If there's one active player is most likely to get there, it's CC. He has benefited from winning 10+ every year since his first year at age 20. Now he's 28 and currently has 122 wins. I'm almost certain that Sabathia will reach 150 at the end of next season. He also gets to have the Yankee offense scoring for him, though New Yankee Stadium will hurt his stats. He also is another pitcher who has stayed healthy despite his physique and tends to pitch a lot of innings as well, always a positive in getting wins. I also think he is able to get to 300 at many age 40 or even 39 so I do think he will get there and his chances to me are at 70%.

Johan Santana

What is true is that Santana is the best pitcher in baseball, based on his level of dominance in the American League and it's translated in the NL. However, the Mets have done an awful job giving him run support and his defense failed him a couple games this year. Add the seven wins he lost last year due to the Mets bullpen, and I think he will have a tough time. He's 31 with 116 wins lifetime. I don't think Santana makes it, but it won't matter since Santana can make it to Cooperstown without it. I give him a 15% chance.

Carlos Zambrano

Tonight, Zambrano won his 100 victory and will get his own paragraph because of that. He just turned 28 on Monday and has never really been hurt all that much thus far. He's never had less than 13 wins since he became a full-time starter in 2003. What hurts Zambrano is that he doesn't really pitch long in games and has yet to win more than 18 games and that only occurred once. He seems like he will fall short and something tells me that he won't play in twelve years, unlike some of the others who I mentioned, so that only gives him an 8% chance.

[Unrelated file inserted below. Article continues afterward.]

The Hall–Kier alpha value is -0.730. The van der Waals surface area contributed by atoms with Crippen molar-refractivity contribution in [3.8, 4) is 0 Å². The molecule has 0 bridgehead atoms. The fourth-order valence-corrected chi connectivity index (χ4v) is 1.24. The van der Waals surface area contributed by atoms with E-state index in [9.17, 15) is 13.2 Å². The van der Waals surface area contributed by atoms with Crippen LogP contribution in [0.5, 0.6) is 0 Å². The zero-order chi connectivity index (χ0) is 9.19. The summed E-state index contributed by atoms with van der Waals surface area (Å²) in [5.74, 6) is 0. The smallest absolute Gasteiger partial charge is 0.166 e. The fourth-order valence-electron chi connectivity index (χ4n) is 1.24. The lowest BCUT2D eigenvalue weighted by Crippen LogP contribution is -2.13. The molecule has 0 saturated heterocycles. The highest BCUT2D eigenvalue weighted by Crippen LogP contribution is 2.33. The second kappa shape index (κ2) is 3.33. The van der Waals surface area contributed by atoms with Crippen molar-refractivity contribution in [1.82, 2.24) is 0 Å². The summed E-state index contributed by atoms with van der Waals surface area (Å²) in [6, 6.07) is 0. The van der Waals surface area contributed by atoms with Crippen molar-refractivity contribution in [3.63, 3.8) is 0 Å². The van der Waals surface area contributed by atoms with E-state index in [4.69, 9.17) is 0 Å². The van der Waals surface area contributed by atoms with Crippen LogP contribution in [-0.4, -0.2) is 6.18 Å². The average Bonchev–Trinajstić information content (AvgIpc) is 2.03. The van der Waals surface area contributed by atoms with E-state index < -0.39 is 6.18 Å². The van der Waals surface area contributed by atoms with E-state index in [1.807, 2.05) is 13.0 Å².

Updated 3:21 PM ET: That something it appears was Carlos Zambrano himself, who said that he plans to retire after his contract expires in either 2012 or 2013 (option). In that case, his 8% turns into 0%, though you never know how serious someone is about retirement.

The Best of the Rest

Livan Hernandez is listed at 34 with over 150 wins, but I'm sure he's older. Mark Buehrle and Jon Garland are at good ages to pitch a lot more, but they aren't aces who will average 15+ a year for 6 years at least to get in the discussion. Josh Beckett has only had 3 season with 15+ wins and postseason success doesn't always translate to gaudy regular season numbers (see Schilling, Curt). Brandon Webb is too old to be at under 100 wins since he's 30 and only Randy Johnson was at that stage at 30 and Webb ain't no Randy Johnson. Finally, Jake Peavy has yet to string along a bunch of consistent seasons, going from 19 wins and a Cy Young in 2007 to 10 in 2008. As for pitchers like Zack Greinke, far too young to really know what's coming.

So while it certainly hard to think that anyone will win 300 again, there are a few pitchers out there that if they stay healthy, continue to put up 15+ win seasons and pitch for long time can reach this milestone. In other words, we will see another scene like Randy Johnson's yesterday; well actually, we'll see a scene of people actually caring about a milestone being set.